By Byron McCauley
When I heard that the fabulous Wendii Brooks was coming to the Bikram Cincinnati studio for an all-day workshop on yoga postures, I was psyched.
Wendii has more than 18 years of experience in the yoga field, having practiced in New York and now in her own Louisville studio. She will be here on Saturday, July 26 from 9 a.m. to 4 p.m. The day includes a lecture, posture workshop and a class that starts at 2:30 p.m.
For me, posture is a big deal. I’m 6′ 2″ and a big, er, fluffy guy, so some postures are easier than others. I’m good with some (head to knee); awful with others (standing leg). I recently spent some time interviewing Wendii about posture and the health benefits of yoga. She shares her wisdom below.
Byron: Wendii, why is important for yogis to get the postures correct?
Wendii: Eh, well, “correct” is kind of a sticky word for me. Yoga practice is about exploring the body and mind. Exploration and experimentation: finding out what works and what doesn’t. “Correct” could apply to alignment though, that is something that shouldn’t be messed with. Correct alignment puts you in the best position (don’t mind the pun) for maximum medical benefit. It also creates the safest position for your body.
Byron: What are some of the most difficult posture challenges for yogis, especially those starting out.
Wendii: The most common difficulties have to do more with the mind than the body. Bikram yoga seems to attract driven personalilties. They always feel like they need to push. They push themselves to continue to practice even when they are exhausted and should take a break. They push themselves out of alignment because they want to go deeper. They muscle their way into a pose instead of relaxing.
It’s a product of our times. We were raised in a competitive world. We want to master everything in half a second. We need to be doing three things at once in order to feel productive so coming into a yoga room and being asked to do less, to relax, and be patient is a hard thing to swallow. It’s important to let the body unfold — it cannot be forced. OK, it can but the outcome is usually unfortunate.
Byron: For me, the Standing Head to Knee pose is most difficult. How much benefit can yogis get if they are not doing the posture perfectly?
Wendii: Ooh, perfectly is another one of those sticky words for me. What is perfect? Is it even attainable? Is it universal?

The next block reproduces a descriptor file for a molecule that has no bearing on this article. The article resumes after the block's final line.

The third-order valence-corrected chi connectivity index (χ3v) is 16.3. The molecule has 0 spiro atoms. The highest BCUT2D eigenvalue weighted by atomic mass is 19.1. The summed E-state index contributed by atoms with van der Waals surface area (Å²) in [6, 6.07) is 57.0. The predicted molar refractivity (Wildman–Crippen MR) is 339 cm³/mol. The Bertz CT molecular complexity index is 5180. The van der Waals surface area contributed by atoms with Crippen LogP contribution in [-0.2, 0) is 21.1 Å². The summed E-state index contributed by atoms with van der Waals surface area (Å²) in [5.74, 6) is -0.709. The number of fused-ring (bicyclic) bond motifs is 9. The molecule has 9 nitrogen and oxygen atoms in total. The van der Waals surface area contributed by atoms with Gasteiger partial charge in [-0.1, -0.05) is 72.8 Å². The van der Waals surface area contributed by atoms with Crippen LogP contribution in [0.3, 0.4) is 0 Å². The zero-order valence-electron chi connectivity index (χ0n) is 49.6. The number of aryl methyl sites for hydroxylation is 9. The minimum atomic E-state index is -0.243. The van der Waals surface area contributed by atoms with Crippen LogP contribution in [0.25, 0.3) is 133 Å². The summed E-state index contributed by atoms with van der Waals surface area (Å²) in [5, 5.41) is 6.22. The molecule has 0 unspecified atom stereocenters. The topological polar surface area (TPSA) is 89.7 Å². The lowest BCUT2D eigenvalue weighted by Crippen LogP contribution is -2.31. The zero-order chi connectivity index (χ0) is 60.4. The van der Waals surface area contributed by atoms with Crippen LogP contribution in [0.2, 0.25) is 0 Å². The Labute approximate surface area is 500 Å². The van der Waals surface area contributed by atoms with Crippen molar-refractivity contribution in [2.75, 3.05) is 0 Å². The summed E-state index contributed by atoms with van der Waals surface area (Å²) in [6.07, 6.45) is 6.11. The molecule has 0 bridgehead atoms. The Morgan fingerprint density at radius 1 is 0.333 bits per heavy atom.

If Standing Head to Knee is your most difficult pose then you are in good company. It is probably the most challenging pose because it puts a spotlight on the most common imbalances of today’s body: tight hamstrings, tight lower back, weak core. These things didn’t happen overnight. It’s a culmination of poor posture, poor gait, sitting in front of the computer, driving.
The good news is that just by picking up your foot you start to reverse those imbalances. And maybe picking up your foot is all that you are capable of doing with the body that you have that day. That is your best posture, not perfect but best for you. One month from now, one year from now you will have a different body and your best posture will be something different.
Byron: What advice do you have for yogis who feel they may never “nail” a posture that’s particularly challenging to them?
Wendii: It’s good to want to try to nail a posture that is challenging. It may happen, but then again it may not. Part of yoga is being OK with both outcomes. Having the drive to improve leads to further investigation of the body, you have to discern what the impediment is in the body that is keeping you from “nailing” it. Sometimes it’s obvious sometimes it is surprising.
At the end of the day the actual “nailing” of the posture isn’t important. You will not be less of a person if you do not attain a standing split before you die. You will not find enlightment when you see your toes in floor bow.
Byron: Some yogis have seen amazing health improvements through Bikram. Why is this so common?
Wendi: There have been many studies done that can attest to the improvements of health through yoga. Yoga has been shown to increase bone density, lower cholesterol, and lower blood pressure. Of course this is not groundbreaking. There are quite a few forms of exercise that attain similar outcomes when put under a microscope. What makes yoga different is an overall improved sense of well-being that develops when practicing yoga. There has been some speculation over what causes this sense of well-being. Some attribute it to increased production of hormones and neurotransmitters. Another popular hypothesis that is gaining traction is that yoga taps into our parasympathetic nervous system which helps to calm the mind and the body.